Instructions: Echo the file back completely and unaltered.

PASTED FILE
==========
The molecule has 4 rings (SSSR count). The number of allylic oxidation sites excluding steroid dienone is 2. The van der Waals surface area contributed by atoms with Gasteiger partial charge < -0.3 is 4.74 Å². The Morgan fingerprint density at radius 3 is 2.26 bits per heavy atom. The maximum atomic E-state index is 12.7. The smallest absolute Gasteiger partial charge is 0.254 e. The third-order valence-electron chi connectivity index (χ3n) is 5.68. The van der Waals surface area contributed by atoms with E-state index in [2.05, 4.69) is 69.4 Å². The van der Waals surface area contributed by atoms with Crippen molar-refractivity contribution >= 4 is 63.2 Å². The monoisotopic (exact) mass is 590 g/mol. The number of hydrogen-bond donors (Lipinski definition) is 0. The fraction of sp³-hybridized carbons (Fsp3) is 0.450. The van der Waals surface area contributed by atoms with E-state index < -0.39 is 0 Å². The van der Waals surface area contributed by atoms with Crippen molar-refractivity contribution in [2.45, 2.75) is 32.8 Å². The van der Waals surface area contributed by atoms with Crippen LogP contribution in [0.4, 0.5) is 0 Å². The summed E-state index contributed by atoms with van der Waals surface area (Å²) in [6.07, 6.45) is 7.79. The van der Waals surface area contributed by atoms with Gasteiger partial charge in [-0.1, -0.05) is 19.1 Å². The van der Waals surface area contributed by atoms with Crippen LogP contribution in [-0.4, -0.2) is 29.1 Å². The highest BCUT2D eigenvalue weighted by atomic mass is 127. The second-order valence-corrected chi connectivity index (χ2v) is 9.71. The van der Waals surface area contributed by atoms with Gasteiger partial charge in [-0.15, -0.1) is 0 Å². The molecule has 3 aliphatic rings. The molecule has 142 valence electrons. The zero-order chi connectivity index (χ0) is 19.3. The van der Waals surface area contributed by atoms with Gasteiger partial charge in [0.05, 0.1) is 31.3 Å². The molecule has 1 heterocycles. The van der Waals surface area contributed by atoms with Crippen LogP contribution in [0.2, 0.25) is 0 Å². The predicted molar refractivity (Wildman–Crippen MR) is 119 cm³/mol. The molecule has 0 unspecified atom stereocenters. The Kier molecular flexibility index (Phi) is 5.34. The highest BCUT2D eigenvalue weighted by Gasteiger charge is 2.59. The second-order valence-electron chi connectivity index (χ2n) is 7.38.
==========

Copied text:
The molecule has 4 rings (SSSR count). The number of allylic oxidation sites excluding steroid dienone is 2. The van der Waals surface area contributed by atoms with Gasteiger partial charge < -0.3 is 4.74 Å². The Morgan fingerprint density at radius 3 is 2.26 bits per heavy atom. The maximum atomic E-state index is 12.7. The smallest absolute Gasteiger partial charge is 0.254 e. The third-order valence-electron chi connectivity index (χ3n) is 5.68. The van der Waals surface area contributed by atoms with E-state index in [2.05, 4.69) is 69.4 Å². The van der Waals surface area contributed by atoms with Crippen molar-refractivity contribution >= 4 is 63.2 Å². The monoisotopic (exact) mass is 590 g/mol. The number of hydrogen-bond donors (Lipinski definition) is 0. The fraction of sp³-hybridized carbons (Fsp3) is 0.450. The van der Waals surface area contributed by atoms with E-state index < -0.39 is 0 Å². The van der Waals surface area contributed by atoms with Crippen molar-refractivity contribution in [2.45, 2.75) is 32.8 Å². The van der Waals surface area contributed by atoms with Crippen LogP contribution in [0.4, 0.5) is 0 Å². The summed E-state index contributed by atoms with van der Waals surface area (Å²) in [6.07, 6.45) is 7.79. The van der Waals surface area contributed by atoms with Gasteiger partial charge in [-0.1, -0.05) is 19.1 Å². The van der Waals surface area contributed by atoms with Crippen LogP contribution in [-0.4, -0.2) is 29.1 Å². The highest BCUT2D eigenvalue weighted by atomic mass is 127. The second-order valence-corrected chi connectivity index (χ2v) is 9.71. The van der Waals surface area contributed by atoms with Gasteiger partial charge in [-0.15, -0.1) is 0 Å². The molecule has 3 aliphatic rings. The molecule has 142 valence electrons. The zero-order chi connectivity index (χ0) is 19.3. The van der Waals surface area contributed by atoms with Gasteiger partial charge in [0.05, 0.1) is 31.3 Å². The molecule has 1 heterocycles. The van der Waals surface area contributed by atoms with Crippen LogP contribution in [0.2, 0.25) is 0 Å². The predicted molar refractivity (Wildman–Crippen MR) is 119 cm³/mol. The molecule has 0 unspecified atom stereocenters. The Kier molecular flexibility index (Phi) is 5.34. The highest BCUT2D eigenvalue weighted by Gasteiger charge is 2.59. The second-order valence-electron chi connectivity index (χ2n) is 7.38.